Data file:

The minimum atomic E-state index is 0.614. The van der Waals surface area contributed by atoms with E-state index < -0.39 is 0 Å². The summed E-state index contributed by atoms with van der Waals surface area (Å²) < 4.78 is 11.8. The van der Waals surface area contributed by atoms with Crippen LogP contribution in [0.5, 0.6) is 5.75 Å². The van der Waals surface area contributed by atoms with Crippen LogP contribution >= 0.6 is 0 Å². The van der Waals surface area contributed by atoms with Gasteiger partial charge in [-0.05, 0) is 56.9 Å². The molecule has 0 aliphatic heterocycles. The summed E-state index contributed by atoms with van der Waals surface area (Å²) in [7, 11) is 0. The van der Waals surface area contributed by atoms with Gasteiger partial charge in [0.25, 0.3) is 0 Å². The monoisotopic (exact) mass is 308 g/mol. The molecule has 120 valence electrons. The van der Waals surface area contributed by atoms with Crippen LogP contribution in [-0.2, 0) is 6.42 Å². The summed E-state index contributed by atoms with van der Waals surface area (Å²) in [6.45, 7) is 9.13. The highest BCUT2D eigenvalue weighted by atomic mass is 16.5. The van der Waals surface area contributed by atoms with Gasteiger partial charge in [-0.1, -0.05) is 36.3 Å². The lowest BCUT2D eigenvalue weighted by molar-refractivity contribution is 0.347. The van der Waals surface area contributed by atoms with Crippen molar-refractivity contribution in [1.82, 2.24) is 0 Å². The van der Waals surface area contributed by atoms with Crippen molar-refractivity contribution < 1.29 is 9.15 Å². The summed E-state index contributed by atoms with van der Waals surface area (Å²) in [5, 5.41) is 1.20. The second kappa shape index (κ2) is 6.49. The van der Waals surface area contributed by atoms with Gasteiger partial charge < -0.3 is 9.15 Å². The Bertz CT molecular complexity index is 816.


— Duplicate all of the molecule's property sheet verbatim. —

The minimum atomic E-state index is 0.614. The van der Waals surface area contributed by atoms with E-state index < -0.39 is 0 Å². The summed E-state index contributed by atoms with van der Waals surface area (Å²) < 4.78 is 11.8. The van der Waals surface area contributed by atoms with Crippen LogP contribution in [0.5, 0.6) is 5.75 Å². The van der Waals surface area contributed by atoms with Crippen LogP contribution >= 0.6 is 0 Å². The van der Waals surface area contributed by atoms with Gasteiger partial charge in [-0.05, 0) is 56.9 Å². The molecule has 0 aliphatic heterocycles. The summed E-state index contributed by atoms with van der Waals surface area (Å²) in [7, 11) is 0. The van der Waals surface area contributed by atoms with Gasteiger partial charge in [0.25, 0.3) is 0 Å². The monoisotopic (exact) mass is 308 g/mol. The molecule has 120 valence electrons. The van der Waals surface area contributed by atoms with Crippen LogP contribution in [-0.2, 0) is 6.42 Å². The summed E-state index contributed by atoms with van der Waals surface area (Å²) in [6.45, 7) is 9.13. The highest BCUT2D eigenvalue weighted by atomic mass is 16.5. The van der Waals surface area contributed by atoms with Gasteiger partial charge in [-0.1, -0.05) is 36.3 Å². The lowest BCUT2D eigenvalue weighted by molar-refractivity contribution is 0.347. The van der Waals surface area contributed by atoms with Crippen molar-refractivity contribution in [1.82, 2.24) is 0 Å². The van der Waals surface area contributed by atoms with Crippen molar-refractivity contribution < 1.29 is 9.15 Å². The summed E-state index contributed by atoms with van der Waals surface area (Å²) in [5, 5.41) is 1.20. The second kappa shape index (κ2) is 6.49. The van der Waals surface area contributed by atoms with Gasteiger partial charge < -0.3 is 9.15 Å². The Bertz CT molecular complexity index is 816.